Marston Science Library will soon allow students to check out not only books but tools.
Sewing machines, drills, levels, audio equipment for podcasting, laptop chargers, 360-degree video cameras and 3D printing tools are some new available gizmos to check out.
A date has not been set for when the tools will be available to check out, UF science librarian Sara Gonzalez said.
The purpose is to provide creative minds at UF with equipment that can be unaffordable on a student’s budget, Gonzalez said.
“It’s the idea that students can come to the library and check out the things they need rather than buying them,” Gonzalez said.
Henry Nguyen, a member of the Marston Student Advisory Board, provided Gonzalez with a wishlist of tools for the library.
Sam Putnam, assistant university librarian, said Marston is working to dispel the myth that labs and equipment on campus are reserved for STEM students.
“I think the tool library is an excellent opportunity for any student to get involved in the process of making things,” Putnam said.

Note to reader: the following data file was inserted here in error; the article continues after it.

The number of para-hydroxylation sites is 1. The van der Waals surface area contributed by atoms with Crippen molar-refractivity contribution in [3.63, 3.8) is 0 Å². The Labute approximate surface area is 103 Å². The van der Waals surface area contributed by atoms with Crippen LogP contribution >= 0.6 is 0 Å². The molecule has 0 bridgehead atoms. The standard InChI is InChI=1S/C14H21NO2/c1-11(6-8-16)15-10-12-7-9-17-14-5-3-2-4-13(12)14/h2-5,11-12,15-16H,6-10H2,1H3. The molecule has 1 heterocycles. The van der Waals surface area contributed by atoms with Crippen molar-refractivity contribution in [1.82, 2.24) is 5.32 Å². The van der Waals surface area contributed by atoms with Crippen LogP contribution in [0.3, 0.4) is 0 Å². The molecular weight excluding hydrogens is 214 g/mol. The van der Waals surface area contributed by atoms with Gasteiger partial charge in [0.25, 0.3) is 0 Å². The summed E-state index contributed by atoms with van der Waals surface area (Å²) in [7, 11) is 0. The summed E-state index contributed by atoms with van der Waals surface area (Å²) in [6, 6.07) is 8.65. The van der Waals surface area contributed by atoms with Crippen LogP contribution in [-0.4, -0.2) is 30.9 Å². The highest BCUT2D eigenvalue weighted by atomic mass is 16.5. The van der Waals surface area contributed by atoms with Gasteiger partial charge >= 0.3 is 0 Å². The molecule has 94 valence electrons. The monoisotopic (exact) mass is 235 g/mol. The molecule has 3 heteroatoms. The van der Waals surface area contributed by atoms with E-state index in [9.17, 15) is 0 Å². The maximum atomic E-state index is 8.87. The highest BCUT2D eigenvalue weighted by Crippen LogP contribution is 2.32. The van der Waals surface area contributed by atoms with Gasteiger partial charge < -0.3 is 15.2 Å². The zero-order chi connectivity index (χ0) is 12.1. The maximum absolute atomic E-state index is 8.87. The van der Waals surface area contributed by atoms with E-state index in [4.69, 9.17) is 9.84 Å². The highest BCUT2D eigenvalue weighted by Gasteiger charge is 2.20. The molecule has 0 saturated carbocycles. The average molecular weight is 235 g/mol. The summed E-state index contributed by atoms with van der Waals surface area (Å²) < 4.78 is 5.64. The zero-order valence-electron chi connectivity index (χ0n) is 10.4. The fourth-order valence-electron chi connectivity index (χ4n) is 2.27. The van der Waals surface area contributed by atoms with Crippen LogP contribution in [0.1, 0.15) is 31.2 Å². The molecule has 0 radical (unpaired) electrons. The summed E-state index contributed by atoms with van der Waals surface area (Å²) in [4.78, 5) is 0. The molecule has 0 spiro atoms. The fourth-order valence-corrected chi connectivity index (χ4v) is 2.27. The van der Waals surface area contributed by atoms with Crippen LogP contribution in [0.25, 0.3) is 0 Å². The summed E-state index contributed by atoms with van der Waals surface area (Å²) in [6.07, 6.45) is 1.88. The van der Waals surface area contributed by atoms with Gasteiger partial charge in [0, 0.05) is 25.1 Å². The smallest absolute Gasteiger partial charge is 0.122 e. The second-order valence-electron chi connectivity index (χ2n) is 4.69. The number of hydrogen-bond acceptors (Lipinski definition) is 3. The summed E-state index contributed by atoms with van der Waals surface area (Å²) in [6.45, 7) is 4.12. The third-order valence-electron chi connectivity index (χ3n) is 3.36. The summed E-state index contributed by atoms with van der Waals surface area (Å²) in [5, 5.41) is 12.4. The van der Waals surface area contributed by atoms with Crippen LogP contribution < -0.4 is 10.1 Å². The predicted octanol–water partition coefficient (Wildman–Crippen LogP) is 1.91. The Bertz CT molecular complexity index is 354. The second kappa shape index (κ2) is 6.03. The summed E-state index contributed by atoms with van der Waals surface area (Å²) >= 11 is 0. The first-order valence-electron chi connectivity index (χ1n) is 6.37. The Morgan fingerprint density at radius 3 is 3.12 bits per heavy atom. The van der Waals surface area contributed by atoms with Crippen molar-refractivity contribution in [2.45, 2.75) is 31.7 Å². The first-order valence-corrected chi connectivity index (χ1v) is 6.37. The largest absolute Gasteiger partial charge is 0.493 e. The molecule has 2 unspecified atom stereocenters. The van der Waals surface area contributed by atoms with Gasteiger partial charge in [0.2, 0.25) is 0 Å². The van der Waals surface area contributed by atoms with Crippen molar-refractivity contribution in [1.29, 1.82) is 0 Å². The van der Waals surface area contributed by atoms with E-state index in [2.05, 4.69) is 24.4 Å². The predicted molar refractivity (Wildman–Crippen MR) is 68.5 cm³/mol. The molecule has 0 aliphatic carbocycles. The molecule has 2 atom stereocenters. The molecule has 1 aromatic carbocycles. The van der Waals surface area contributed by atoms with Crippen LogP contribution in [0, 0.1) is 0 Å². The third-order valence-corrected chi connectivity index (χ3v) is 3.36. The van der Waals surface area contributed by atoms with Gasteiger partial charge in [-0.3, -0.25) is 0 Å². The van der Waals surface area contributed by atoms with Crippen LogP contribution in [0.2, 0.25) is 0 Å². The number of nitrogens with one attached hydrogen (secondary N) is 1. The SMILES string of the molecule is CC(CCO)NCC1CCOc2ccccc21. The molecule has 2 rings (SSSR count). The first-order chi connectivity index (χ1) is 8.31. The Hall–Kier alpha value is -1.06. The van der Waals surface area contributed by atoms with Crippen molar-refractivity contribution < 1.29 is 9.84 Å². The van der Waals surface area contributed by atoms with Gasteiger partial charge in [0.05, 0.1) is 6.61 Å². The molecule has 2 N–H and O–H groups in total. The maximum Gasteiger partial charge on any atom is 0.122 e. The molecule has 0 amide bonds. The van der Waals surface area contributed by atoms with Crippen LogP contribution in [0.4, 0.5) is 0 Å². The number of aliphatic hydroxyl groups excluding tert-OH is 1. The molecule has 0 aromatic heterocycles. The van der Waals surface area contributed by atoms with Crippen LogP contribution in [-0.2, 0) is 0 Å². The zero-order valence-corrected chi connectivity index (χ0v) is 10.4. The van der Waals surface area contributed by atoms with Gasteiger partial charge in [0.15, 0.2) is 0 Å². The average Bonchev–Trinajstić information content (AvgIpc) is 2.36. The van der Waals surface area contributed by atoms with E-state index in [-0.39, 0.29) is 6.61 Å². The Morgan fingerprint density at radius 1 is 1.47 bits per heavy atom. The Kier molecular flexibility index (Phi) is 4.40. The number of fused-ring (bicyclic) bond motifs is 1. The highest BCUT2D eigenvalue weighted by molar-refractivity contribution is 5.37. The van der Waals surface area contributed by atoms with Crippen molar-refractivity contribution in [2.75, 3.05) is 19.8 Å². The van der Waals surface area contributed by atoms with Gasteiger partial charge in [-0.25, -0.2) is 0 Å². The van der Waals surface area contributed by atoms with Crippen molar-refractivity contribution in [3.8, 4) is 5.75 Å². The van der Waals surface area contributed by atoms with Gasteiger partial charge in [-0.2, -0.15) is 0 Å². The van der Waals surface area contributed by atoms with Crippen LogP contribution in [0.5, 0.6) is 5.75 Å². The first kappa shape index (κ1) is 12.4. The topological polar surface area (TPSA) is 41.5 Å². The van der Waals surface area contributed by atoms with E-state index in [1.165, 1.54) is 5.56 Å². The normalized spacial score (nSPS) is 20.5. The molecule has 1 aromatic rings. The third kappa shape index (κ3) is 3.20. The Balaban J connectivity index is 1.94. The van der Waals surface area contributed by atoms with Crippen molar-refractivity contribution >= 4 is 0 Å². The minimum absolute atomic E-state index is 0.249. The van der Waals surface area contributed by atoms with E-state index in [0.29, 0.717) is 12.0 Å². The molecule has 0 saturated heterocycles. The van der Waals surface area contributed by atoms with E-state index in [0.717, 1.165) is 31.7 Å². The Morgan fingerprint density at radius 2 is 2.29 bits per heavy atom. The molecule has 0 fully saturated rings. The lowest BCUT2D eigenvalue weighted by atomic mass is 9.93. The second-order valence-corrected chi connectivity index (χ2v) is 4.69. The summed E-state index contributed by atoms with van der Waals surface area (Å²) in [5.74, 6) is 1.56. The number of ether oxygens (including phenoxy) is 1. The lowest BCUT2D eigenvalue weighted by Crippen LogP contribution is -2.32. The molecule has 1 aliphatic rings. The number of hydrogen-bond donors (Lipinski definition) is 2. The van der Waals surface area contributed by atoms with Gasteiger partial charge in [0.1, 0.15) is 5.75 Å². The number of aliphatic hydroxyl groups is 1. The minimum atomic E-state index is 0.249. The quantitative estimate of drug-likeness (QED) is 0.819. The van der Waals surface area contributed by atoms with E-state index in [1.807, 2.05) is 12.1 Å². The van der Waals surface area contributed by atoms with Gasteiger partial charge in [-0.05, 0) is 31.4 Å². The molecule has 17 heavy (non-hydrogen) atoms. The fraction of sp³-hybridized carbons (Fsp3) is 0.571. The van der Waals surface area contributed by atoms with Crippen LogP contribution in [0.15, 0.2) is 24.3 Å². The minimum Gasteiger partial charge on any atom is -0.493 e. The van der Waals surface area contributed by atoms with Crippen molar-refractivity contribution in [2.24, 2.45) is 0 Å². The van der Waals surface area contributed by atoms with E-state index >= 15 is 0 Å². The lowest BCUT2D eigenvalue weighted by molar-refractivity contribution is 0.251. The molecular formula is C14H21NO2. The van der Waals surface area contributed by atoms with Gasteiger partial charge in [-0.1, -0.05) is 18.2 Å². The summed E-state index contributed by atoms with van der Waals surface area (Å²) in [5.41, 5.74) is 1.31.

Gonzalez, Putnam and Jean Bossart, associate university librarian, are partners in the project. They opened the shipment of sewing machines Wednesday.
One of the machines will be available to take home. The other will stay in the library where staff can assist students with sewing their items.
“I’ve realized probably a lot of people have never used a sewing machine before,” Gonzalez said. “If people just want to sew something small and not haul (a sewing machine) home, they can bring in a shirt or something into the library.”
Levana Osher, a UF chemical engineering sophomore, grew up with sewing as her hobby.
Osher, 19, first sewed small decorative pillows, then moved onto quilts and blankets for family members and worked her way up to bigger items like patches and shirts.
“I wouldn’t necessarily use it for my major, but we do a lot of stuff outside of our majors just for fun,” Osher said.
Osher said the concept of a diverse tool library works well with Marston’s central location on campus and its plethora of study spaces.
“I think it’s good that we have that chance to have it so close to our study areas as well where if we need a break, we can go ahead and do something else,” she said. “I feel like if it’s easier for everyone else, why not provide a range of different things?”